Understanding Altitude Sickness

Many people love the thrill of excitement, and mountain climbing is a great way to feel that joy. However, if you don't know what you're doing, you can be putting yourself in danger. Even if you have all the right equipment and skills, you may fall victim to altitude sickness. To learn more, keep reading.

What Causes Altitude Sickness?

Altitude sickness is caused by reduced oxygen due to less pressure at higher altitudes. Although there is the same concentration of oxygen molecules, the decreased pressure means they aren't as compact. This means you take in less oxygen with every breath at higher altitudes than at sea level.  

For this reason, the condition often affects mountain climbers and people who naturally live at high altitudes. If you climb too fast, your body won't acclimate to the changing oxygen density, but if you take your time, your body can adjust. However, spending to much time at high altitudes can cause chronic mountain sickness or Monge's disease.

What Are the Symptoms and Complications?

The symptoms depend on the severity of the altitude sickness. Some people may experience dizziness, shortness of breath, and loss of appetite. However, as the condition worsens, they may start to have coordination problems, worsening fatigue, severe headache, vomiting, and chest tightness. In severe cases, patients may experience shortness of breath while resting and confusion.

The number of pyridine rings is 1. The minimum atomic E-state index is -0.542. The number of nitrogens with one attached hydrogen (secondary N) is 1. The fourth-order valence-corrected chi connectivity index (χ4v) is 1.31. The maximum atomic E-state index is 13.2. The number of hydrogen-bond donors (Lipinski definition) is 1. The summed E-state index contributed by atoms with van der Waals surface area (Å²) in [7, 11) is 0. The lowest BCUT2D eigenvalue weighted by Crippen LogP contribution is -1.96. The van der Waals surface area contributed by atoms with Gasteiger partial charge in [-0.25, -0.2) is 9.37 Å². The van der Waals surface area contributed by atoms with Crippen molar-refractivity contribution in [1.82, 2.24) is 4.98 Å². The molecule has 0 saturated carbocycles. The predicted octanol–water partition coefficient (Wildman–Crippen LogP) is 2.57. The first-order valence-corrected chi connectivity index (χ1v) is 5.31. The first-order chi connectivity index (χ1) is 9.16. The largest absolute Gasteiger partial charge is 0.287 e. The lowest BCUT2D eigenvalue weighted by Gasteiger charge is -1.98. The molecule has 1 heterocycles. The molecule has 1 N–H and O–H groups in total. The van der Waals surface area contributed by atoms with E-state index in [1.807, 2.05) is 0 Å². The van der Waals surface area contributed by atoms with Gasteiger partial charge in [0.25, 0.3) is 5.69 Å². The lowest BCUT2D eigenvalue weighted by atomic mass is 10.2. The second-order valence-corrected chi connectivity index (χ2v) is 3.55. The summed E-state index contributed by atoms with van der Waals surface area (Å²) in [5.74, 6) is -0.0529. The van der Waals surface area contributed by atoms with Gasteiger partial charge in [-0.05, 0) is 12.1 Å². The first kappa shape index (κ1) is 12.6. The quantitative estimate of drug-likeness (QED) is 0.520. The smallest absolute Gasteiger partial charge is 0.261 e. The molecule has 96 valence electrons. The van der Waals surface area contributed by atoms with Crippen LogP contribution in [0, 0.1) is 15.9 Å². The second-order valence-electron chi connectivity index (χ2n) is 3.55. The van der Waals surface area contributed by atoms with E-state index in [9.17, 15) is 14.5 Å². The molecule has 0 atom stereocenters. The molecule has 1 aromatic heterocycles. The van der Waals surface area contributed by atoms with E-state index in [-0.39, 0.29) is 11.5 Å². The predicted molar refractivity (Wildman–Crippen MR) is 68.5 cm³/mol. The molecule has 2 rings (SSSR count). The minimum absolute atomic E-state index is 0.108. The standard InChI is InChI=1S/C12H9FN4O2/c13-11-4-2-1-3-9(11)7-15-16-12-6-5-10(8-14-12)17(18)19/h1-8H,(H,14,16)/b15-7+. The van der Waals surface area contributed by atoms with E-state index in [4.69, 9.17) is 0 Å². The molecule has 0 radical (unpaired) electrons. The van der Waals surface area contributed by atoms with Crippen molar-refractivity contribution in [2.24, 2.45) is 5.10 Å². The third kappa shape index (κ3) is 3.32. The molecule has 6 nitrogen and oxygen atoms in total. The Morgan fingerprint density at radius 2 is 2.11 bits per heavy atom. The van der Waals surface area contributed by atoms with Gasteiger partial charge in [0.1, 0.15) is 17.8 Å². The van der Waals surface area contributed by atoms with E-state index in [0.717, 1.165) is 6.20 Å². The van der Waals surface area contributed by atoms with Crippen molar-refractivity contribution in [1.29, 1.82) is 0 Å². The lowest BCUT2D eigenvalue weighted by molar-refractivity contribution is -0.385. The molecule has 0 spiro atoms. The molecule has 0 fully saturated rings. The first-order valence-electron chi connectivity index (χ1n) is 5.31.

Altitude sickness, however, doesn't just affect your ability to breathe. The lower air pressure combined with high altitude can also cause fluid buildup in the body. If this happens in the lungs, you may have irrational behavior, extreme fatigue, cough with fluid, etc. If the fluid builds up in your brain, you may have headaches, loss of coordination, psychotic behavior, or a coma.

How Is Altitude Sickness Treated?

You don't usually need tests to determine if you have altitude sickness. The rarity of people who find themselves at those high altitudes combined with the symptoms is usually enough to diagnose. However, X-rays may be performed if there is a concern of fluid buildup.

Treatment depends on the severity. If you only experienced a headache or mild symptoms, over-the-counter medicines may be enough until you reach a lower altitude. However, for more severe symptoms, you may need oxygen, especially if there is also fluid buildup in the lungs.

Altitude sickness can be prevented, but it is always a good idea to take some oxygen with you on high climbs. If you would like to know more, contact a provider like Alpine Oxygen in your area today.